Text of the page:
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Sure of You (Tales of the City #6)
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Sure of You

(Tales of the City #6)

4.04  ·  Rating details ·  7,277 ratings  ·  249 reviews
Inspiration for the Netflix Limited Series, Tales of the City

The sixth novel in the beloved Tales of the City series, Armistead Maupin’s best-selling San Francisco saga.

A fiercely ambitious TV talk show host finds she must choose between national stardom in New York and a husband and child in San Francisco. Caught in the middle is their longtime friend, a gay man whose own
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Paperback, 272 pages
Published May 29th 2007 by Harper Perennial (first published 1989)
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Average rating 4.04  · 
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 ·  7,277 ratings  ·  249 reviews


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Fabian
Mar 06, 2015 rated it really liked it  ·  review of another edition
It's testament to the writer's insatiable wit that the last volume in the Tales of the City Chronicles ends with the main protagonists (Mary Ann, Mona, Ana Madrigal, Brian and Michael) at the forefront, no new characters added (Michael's boyfriend was added in the previous, and less successful of the novels, "Significant Others"; plus a returning character from book II stirs up the p(l)ot). We get to down to the basic blocks, the glue that has kept all these characters in each other's company in ...more
Dan
Jun 10, 2013 rated it it was amazing
This is my favorite one, so far. It's also the shortest, but Maupin packs in a lot of pathos. There's a new level of poignancy and maturity here. It's still a funny and fun read, but this is decidedly a political novel, embodied by Michael's lover Thack. Sure of You definitely moved me. I was tearing up when Michael thought he'd developed KS - don't worry, that's not a spoiler, especially considering the title of the next book in the series.

I was glad to see Mona played a sizable role here. For
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Laura Grable
This review has been hidden because it contains spoilers. To view it, click here.
Mark
Jun 29, 2011 rated it it was amazing  ·  review of another edition
Here is where Maupin starts to get all sentimental on us - and I just love it! We also get what the "Tales" books have never had before - a villian that we can boo and hiss at. And what do you know? It's Mary Ann! The book is a wonderful study in how relationships change and how we all develop over time. The Mary Ann in this book seems a million miles away from the young ingenue that we met in "Tales 1" and yet she IS one and the same. Michael really comes into his own in this book too; no longe ...more
Julia Putnam
I cannot stress enough how much I hate Mary Ann. There were several times when I had to put the book down because I was so mad at her. I guess that means the writings good? I just question making the supposed lead character unbearable . Michael is still amazing and makes me cry. I like Brian too and I hate that he loves Mary Ann despite what a b***h she is. Not my favorite for sure. Hopefully we won't have to deal with her in the next book.
Ruby
Apr 26, 2020 rated it really liked it  ·  review of another edition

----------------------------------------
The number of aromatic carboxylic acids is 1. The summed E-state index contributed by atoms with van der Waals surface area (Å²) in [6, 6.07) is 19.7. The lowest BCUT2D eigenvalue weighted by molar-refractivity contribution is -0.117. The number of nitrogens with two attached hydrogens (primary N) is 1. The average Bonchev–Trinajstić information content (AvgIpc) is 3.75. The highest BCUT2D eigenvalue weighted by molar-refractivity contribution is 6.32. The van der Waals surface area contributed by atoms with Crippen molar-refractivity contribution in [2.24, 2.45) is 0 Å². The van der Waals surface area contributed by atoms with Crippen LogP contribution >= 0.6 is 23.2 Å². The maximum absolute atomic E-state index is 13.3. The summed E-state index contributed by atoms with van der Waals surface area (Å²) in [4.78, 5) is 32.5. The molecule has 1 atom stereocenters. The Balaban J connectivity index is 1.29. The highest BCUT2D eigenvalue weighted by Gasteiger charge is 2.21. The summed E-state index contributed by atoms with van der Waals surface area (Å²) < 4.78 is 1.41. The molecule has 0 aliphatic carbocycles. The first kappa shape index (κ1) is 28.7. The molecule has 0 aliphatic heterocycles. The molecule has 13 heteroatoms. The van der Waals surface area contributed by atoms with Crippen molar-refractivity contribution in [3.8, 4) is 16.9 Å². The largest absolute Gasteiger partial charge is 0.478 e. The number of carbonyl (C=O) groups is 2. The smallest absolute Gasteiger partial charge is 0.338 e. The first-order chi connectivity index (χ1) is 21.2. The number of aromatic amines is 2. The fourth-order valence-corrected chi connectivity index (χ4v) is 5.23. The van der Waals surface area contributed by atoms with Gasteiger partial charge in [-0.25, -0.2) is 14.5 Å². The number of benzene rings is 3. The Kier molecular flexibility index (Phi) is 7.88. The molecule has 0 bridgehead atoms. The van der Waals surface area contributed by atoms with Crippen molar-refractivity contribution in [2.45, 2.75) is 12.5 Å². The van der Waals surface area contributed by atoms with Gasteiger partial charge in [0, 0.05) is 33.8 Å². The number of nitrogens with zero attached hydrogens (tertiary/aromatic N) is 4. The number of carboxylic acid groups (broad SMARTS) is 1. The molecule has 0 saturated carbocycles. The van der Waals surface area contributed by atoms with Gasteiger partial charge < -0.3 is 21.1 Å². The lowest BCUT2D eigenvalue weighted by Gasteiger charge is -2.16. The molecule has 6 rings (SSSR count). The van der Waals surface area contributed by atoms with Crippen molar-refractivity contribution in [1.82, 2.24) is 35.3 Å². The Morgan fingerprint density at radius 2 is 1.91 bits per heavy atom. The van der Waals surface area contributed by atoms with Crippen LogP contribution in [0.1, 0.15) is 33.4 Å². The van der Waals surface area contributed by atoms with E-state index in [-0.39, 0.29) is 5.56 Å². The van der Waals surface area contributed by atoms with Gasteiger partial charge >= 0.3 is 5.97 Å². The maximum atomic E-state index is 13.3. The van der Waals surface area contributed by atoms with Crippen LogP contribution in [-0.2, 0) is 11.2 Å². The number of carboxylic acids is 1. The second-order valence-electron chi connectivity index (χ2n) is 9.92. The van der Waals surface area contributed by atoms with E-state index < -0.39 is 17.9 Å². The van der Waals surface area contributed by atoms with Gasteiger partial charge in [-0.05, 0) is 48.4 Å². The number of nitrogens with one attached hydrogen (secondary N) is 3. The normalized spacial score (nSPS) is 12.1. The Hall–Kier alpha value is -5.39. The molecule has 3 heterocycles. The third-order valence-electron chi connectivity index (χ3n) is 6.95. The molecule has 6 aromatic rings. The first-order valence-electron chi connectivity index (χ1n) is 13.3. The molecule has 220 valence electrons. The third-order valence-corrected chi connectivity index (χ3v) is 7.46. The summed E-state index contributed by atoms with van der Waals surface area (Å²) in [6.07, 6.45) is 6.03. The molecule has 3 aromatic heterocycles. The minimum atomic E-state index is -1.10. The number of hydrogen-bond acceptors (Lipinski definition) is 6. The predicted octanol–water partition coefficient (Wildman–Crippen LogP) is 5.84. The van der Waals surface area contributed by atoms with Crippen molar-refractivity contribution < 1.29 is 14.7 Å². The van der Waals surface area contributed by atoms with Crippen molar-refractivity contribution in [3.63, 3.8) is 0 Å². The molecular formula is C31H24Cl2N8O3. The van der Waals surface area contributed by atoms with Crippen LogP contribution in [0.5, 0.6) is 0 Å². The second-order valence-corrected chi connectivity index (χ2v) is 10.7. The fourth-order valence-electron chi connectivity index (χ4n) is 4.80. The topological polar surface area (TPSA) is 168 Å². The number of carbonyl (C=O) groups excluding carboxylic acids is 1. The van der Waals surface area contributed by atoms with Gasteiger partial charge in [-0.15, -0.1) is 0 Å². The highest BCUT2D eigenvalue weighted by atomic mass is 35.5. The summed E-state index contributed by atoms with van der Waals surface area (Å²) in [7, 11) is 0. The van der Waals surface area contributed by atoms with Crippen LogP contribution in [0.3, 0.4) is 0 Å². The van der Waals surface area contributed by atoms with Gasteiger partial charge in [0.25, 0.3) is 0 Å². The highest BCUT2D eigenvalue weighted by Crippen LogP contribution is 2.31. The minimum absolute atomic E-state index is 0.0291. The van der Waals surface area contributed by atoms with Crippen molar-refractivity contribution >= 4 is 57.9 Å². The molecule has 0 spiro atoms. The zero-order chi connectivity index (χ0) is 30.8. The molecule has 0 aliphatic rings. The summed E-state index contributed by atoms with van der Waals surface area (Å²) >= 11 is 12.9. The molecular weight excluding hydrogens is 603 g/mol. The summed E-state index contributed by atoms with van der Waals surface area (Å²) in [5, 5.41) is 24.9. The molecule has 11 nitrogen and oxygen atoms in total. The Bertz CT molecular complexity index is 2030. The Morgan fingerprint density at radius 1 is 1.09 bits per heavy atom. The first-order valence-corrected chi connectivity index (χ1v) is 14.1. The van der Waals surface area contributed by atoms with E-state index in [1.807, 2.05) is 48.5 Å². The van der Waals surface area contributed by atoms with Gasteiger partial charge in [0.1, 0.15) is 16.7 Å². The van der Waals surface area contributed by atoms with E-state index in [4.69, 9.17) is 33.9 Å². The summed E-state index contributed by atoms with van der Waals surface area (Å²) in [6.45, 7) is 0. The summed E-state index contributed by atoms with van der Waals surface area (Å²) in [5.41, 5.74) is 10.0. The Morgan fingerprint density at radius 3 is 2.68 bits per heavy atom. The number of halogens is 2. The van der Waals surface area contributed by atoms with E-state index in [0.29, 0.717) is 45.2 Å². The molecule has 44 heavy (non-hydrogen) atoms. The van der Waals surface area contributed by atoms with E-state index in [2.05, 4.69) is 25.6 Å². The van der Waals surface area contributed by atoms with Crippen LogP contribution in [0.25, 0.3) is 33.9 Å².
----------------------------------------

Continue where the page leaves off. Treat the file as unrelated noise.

Another entertaining installment of Tales of the City. This one includes humor, pathos, heart break, temptation, love, and the characters I've come to know and love. I would have liked a bit more about Mrs. Madrigal, but we did get more of Mona and a strong focus on Michael. We see sides of Mary Ann that we'd hoped weren't there. I'll be getting #7 as soon as I can. I really do love this series.
Bonnie
Jan 30, 2019 rated it really liked it  ·  review of another edition
Am enjoying this series so much. I love the characters and the story is weird enough to be true. Love everything about it.
John Turner
Aug 28, 2020 rated it really liked it  ·  review of another edition
Shelves: fiction
There’s a lot of tension and angst in this book #6 in the Tales if the City serial, making it, in my opinion, the best of the series so far. Conflict between Mary and Brian; Michael’s escalating health issues, under control, but getting more tenuous; Anna (mother) and Mona (daughter) take a trip to Greece, disapprove of each other’s life-style; Mary Ann’s old beau and past resurface; a wealthy philanthropist and his stunning wife waltz through, creating conflict. Just a slice of life episode.
James
Jun 08, 2016 rated it it was ok  ·  review of another edition
Armistead Maupin published the first Tales novel in 1978, and the sixth was published in 1989. Of course, he has written a few in the last couple of years, but I am going to hold off on reading them for now (although I own them).

Overall, I am glad I read these novels. I had been meaning to read them for years, and I'm thankful Fenella picked the first one for our book club. They made for quick, entertaining stories. I grew to know and care about the core characters in these six novels, and it sa
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Rory
May 16, 2007 rated it really liked it  ·  review of another edition
The final book in original cannon has grown on me sine I first read it years ago. Each of the many characters in the series gets a cameo in the story--with the exception of about three--from Connie to Prue and it gives a sense of who and what might been down the road.

Rereading the series and this book gave me a greater sense of how and why Maupin did what he did with the story. Even though I still wihs for better happy ending for the characters, part of the theme of the book is growing up and le
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Miles Oliver
Jun 01, 2012 rated it did not like it  ·  review of another edition